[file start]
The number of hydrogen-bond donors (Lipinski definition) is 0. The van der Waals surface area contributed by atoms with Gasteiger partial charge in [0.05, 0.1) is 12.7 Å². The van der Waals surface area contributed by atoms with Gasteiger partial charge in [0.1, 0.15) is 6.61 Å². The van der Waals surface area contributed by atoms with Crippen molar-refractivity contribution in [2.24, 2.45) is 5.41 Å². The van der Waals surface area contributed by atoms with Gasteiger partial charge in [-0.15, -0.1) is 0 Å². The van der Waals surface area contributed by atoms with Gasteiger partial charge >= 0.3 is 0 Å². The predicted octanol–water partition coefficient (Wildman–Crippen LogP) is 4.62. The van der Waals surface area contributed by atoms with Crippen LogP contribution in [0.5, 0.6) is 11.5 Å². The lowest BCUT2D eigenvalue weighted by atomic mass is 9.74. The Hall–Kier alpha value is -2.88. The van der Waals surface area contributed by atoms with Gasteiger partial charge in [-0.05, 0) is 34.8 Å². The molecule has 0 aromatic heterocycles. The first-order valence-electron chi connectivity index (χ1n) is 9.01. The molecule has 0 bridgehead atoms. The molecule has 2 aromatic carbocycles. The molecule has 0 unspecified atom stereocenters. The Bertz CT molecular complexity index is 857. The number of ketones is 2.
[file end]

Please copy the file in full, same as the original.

The number of hydrogen-bond donors (Lipinski definition) is 0. The van der Waals surface area contributed by atoms with Gasteiger partial charge in [0.05, 0.1) is 12.7 Å². The van der Waals surface area contributed by atoms with Gasteiger partial charge in [0.1, 0.15) is 6.61 Å². The van der Waals surface area contributed by atoms with Crippen molar-refractivity contribution in [2.24, 2.45) is 5.41 Å². The van der Waals surface area contributed by atoms with Gasteiger partial charge in [-0.15, -0.1) is 0 Å². The van der Waals surface area contributed by atoms with Gasteiger partial charge >= 0.3 is 0 Å². The predicted octanol–water partition coefficient (Wildman–Crippen LogP) is 4.62. The van der Waals surface area contributed by atoms with Crippen LogP contribution in [0.5, 0.6) is 11.5 Å². The lowest BCUT2D eigenvalue weighted by atomic mass is 9.74. The Hall–Kier alpha value is -2.88. The van der Waals surface area contributed by atoms with Gasteiger partial charge in [-0.05, 0) is 34.8 Å². The molecule has 0 aromatic heterocycles. The first-order valence-electron chi connectivity index (χ1n) is 9.01. The molecule has 0 bridgehead atoms. The molecule has 2 aromatic carbocycles. The molecule has 0 unspecified atom stereocenters. The Bertz CT molecular complexity index is 857. The number of ketones is 2.